Winter has only just started in China, yet extreme cold has already caused fatal damage to its northwestern region.
State-backed Xinhua News Agency reported that freezing temperatures killed seven road workers in Altay city, Xinjiang province, on November 27. Another worker was also admitted to the hospital but survived.
The eight workers were returning home that day. But extreme weather forced them to abandon their vehicle, and the group was lost as they attempted to walk back on foot. Reportedly, vehicle lights were invisible at less than three meters.
Hundreds of livestock have succumbed to the extreme cold in Mongolia. Sheep and cattle, amounting to hundreds, have either died or gone missing in China’s primary pastoral region.
Bloomberg reported that COVID curbs have contributed to livestock damage in the area. The protocols slowed animal movement and feed delivery. As a result, the animals wandered in the snow, looking for food, and ended up trapped.
The outlet said extreme cold unseen in a decade has advanced in the region since November 20. Bloomberg cited from Mongolia’s weather bureau that temperatures have dropped to -47°C (-116.6°F).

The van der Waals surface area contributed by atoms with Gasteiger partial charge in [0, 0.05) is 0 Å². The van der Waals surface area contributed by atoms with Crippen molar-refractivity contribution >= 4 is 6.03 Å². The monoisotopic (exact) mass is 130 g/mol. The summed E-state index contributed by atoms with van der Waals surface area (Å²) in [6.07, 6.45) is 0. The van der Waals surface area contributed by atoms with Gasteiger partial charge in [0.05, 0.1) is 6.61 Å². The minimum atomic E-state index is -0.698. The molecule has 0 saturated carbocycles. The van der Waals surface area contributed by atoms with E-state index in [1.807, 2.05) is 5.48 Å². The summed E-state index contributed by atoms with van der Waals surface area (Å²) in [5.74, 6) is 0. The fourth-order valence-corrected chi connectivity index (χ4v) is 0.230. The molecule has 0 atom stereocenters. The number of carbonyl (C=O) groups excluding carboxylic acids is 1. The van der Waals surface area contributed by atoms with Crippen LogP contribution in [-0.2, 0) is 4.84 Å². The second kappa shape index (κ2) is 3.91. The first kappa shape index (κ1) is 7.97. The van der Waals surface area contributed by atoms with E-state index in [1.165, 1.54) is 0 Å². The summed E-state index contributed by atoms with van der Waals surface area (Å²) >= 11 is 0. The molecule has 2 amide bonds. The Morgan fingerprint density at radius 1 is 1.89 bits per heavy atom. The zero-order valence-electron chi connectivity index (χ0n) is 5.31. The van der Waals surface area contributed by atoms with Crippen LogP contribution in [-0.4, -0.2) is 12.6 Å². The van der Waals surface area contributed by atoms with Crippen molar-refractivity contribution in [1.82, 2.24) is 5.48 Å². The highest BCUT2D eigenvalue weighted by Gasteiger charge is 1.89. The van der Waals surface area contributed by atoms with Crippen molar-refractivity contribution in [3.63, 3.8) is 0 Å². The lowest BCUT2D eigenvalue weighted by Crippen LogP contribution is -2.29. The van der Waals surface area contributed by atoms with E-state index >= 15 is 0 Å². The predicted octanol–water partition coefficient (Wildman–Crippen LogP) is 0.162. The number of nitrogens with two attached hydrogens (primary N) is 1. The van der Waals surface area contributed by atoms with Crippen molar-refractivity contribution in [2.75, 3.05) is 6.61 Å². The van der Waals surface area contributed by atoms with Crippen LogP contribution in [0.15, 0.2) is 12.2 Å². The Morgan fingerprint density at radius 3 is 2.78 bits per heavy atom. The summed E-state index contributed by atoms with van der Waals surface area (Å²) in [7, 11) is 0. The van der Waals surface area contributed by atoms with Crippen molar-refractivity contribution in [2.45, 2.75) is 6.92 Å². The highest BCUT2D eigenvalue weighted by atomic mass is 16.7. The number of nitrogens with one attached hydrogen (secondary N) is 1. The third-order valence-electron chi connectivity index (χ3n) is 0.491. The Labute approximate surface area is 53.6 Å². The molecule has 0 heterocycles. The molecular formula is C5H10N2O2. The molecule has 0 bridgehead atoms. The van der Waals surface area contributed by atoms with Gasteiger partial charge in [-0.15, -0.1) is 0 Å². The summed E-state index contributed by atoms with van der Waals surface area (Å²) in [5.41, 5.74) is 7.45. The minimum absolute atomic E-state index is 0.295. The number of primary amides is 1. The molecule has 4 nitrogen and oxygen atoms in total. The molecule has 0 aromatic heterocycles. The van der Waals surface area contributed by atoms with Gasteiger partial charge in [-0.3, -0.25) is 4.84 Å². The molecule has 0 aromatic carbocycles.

Cold warnings have also been forecast for the rest of the country by the end of November. Reportedly, several southern areas may experience temperatures of up to 14°C lower than usual.
The China Meteorological Administration expected the cold front to last until December 7. It said this would raise heating costs for farmers to maintain indoor crops.
Bloomberg added that heavy snow would hinder fuel transportation from the northwest coalfields—already under pressure from China’s efforts to contain the worst COVID outbreak since the pandemic started.
The report cited from China Coal Transportation and Distribution Association that coal sales from mining hub Shanxi were already down 21% for the first half of this month.